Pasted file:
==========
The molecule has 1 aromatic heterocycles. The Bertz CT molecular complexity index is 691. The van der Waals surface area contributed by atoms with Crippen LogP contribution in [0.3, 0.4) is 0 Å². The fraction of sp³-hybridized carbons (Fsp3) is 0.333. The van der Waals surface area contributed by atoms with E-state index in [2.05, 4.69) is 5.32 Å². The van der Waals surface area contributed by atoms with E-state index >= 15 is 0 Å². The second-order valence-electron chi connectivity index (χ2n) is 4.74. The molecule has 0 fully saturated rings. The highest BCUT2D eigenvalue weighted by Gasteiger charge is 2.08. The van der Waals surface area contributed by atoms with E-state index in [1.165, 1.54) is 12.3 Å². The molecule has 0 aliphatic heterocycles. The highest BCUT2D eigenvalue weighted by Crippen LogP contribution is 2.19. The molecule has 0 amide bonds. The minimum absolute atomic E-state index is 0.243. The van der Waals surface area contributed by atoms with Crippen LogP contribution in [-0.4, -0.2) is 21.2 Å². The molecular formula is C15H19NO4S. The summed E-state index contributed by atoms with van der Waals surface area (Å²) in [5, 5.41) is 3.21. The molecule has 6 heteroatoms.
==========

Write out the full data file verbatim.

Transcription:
The molecule has 1 aromatic heterocycles. The Bertz CT molecular complexity index is 691. The van der Waals surface area contributed by atoms with Crippen LogP contribution in [0.3, 0.4) is 0 Å². The fraction of sp³-hybridized carbons (Fsp3) is 0.333. The van der Waals surface area contributed by atoms with E-state index in [2.05, 4.69) is 5.32 Å². The van der Waals surface area contributed by atoms with E-state index >= 15 is 0 Å². The second-order valence-electron chi connectivity index (χ2n) is 4.74. The molecule has 0 fully saturated rings. The highest BCUT2D eigenvalue weighted by Gasteiger charge is 2.08. The van der Waals surface area contributed by atoms with E-state index in [1.165, 1.54) is 12.3 Å². The molecule has 0 aliphatic heterocycles. The highest BCUT2D eigenvalue weighted by Crippen LogP contribution is 2.19. The molecule has 0 amide bonds. The minimum absolute atomic E-state index is 0.243. The van der Waals surface area contributed by atoms with Crippen LogP contribution in [-0.4, -0.2) is 21.2 Å². The molecular formula is C15H19NO4S. The summed E-state index contributed by atoms with van der Waals surface area (Å²) in [5, 5.41) is 3.21. The molecule has 6 heteroatoms.